Clement’s final collection was produced in the abandoned, basement ceramic studios of Bath School of Art and Design, where he was immersed in the surroundings that featured cold concrete and metal kilns. Everyday he was surrounded by walls covered in decades worth of old clay and glaze which had been sprayed up from the rickety turntables. This is where he started to think more about our environment and the influence they have on us.
Understanding this he found and experimented with intricately textured fabric combined with unique compositions that resembled textures found in nature. Starting with a cheap, cream fisherman’s jacquard knit he cut vast swathes of fabric, stringing it between the old disused kilns using them to hang the fabric. He then began his manipulation process by pulling the individual fibres in random places, making the fabric contort into misshapen, seemingly organic matter. From here Clement draped the large sections of manipulated fabric on a mannequin to help form my garments. This experimental foundation gave him a clear direction towards the biological side of nature, but having begun in industrial workspace his project took influence from the opposite of its original environment. This is where his process started to create specific forms emulating aspects of the natural world.
This ever changing process lead Clement became so familiar with went on to help him realise the rebellious and mischievous aspect of his project. Here is where he found the word Hellion that aptly described the overall narrative of my collection. Hellion focused on defining our natural connections to the earth and its many different forms. How can we blend more with our natural surroundings, stepping away from our concrete castles and into the forests and plains of our origin. Hellion illustrated a deeply mystical narrative showing the beauty of life overlooked, hiding right beneath our noses.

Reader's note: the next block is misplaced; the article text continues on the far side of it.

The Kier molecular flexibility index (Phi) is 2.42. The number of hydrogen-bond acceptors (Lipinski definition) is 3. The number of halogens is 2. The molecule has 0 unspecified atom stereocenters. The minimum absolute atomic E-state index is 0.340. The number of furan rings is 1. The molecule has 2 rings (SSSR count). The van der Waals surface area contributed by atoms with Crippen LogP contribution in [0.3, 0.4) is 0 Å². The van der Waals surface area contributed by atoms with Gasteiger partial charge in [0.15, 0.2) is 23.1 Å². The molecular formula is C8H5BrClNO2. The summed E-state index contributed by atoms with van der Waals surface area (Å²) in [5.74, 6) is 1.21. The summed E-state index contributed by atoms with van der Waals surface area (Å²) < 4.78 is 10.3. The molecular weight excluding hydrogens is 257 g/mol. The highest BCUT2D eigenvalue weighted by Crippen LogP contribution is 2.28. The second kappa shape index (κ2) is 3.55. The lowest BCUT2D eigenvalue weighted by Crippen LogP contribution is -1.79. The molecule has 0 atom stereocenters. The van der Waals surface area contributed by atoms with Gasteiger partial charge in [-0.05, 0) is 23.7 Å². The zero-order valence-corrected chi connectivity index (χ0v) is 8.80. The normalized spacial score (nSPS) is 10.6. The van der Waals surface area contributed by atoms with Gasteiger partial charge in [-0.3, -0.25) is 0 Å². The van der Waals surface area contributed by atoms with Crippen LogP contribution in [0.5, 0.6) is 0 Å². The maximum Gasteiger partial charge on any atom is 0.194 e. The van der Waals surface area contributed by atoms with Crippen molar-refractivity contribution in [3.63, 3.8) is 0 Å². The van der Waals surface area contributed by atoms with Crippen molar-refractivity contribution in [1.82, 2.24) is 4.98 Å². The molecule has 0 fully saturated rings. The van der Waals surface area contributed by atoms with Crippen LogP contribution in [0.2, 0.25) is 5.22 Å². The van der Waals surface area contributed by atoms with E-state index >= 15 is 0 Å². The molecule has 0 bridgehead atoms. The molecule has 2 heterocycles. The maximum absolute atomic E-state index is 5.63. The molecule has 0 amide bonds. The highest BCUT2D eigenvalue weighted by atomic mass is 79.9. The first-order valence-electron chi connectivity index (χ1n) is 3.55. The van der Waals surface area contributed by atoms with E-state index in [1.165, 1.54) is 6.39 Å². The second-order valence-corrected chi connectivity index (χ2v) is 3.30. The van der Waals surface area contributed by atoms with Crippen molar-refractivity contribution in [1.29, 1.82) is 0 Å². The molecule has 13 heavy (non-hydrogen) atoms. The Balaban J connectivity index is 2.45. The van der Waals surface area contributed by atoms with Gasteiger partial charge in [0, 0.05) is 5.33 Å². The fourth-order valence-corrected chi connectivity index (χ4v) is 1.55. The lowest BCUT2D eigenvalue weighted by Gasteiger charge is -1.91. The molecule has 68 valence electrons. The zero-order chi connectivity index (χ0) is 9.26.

This is Clement’s final collection line up. Due to the Corona virus pandemic, Clement was only able to create looks one and two of his collection, and would loved to see the rest of his collection come to fruition. The rest of the collection would predominately be created with contrasting fabrics through their textures and colours. Organic shapes would be juxstapositioned next to linea block shapes, pattern cut into the garments to draw the eye back to the figures silhouette, distorting it, causing a momentary illusion like effect only enhanced by the fabrics mesmerising stripes.